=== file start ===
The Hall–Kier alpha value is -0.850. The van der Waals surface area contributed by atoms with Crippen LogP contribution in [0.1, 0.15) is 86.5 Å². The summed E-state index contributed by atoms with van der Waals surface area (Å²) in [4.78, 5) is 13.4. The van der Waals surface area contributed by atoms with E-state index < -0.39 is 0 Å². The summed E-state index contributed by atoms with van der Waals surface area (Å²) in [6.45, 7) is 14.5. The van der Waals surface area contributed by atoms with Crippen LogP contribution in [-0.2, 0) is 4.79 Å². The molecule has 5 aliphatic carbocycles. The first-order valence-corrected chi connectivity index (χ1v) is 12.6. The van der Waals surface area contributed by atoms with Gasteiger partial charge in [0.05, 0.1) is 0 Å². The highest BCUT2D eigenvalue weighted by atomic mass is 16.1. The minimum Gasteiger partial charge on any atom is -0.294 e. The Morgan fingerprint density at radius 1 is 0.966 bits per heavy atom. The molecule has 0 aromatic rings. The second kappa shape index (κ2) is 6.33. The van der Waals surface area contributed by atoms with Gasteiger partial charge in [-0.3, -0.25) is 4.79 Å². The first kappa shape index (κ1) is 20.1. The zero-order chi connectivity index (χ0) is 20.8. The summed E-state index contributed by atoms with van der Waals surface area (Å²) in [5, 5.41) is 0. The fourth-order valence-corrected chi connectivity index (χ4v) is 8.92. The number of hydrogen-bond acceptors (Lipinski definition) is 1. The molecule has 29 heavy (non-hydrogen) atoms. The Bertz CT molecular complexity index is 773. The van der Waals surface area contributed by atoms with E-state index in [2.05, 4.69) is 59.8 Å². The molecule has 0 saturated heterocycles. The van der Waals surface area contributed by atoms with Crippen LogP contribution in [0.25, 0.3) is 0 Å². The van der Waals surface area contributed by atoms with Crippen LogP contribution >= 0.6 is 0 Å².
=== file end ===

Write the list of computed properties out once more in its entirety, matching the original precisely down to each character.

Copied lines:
The Hall–Kier alpha value is -0.850. The van der Waals surface area contributed by atoms with Crippen LogP contribution in [0.1, 0.15) is 86.5 Å². The summed E-state index contributed by atoms with van der Waals surface area (Å²) in [4.78, 5) is 13.4. The van der Waals surface area contributed by atoms with E-state index < -0.39 is 0 Å². The summed E-state index contributed by atoms with van der Waals surface area (Å²) in [6.45, 7) is 14.5. The van der Waals surface area contributed by atoms with Crippen LogP contribution in [-0.2, 0) is 4.79 Å². The molecule has 5 aliphatic carbocycles. The first-order valence-corrected chi connectivity index (χ1v) is 12.6. The van der Waals surface area contributed by atoms with Gasteiger partial charge in [0.05, 0.1) is 0 Å². The highest BCUT2D eigenvalue weighted by atomic mass is 16.1. The minimum Gasteiger partial charge on any atom is -0.294 e. The Morgan fingerprint density at radius 1 is 0.966 bits per heavy atom. The molecule has 0 aromatic rings. The second kappa shape index (κ2) is 6.33. The van der Waals surface area contributed by atoms with Gasteiger partial charge in [-0.3, -0.25) is 4.79 Å². The first kappa shape index (κ1) is 20.1. The zero-order chi connectivity index (χ0) is 20.8. The summed E-state index contributed by atoms with van der Waals surface area (Å²) in [5, 5.41) is 0. The fourth-order valence-corrected chi connectivity index (χ4v) is 8.92. The number of hydrogen-bond acceptors (Lipinski definition) is 1. The molecule has 29 heavy (non-hydrogen) atoms. The Bertz CT molecular complexity index is 773. The van der Waals surface area contributed by atoms with E-state index in [2.05, 4.69) is 59.8 Å². The molecule has 0 saturated heterocycles. The van der Waals surface area contributed by atoms with Crippen LogP contribution in [0.25, 0.3) is 0 Å². The van der Waals surface area contributed by atoms with Crippen LogP contribution >= 0.6 is 0 Å².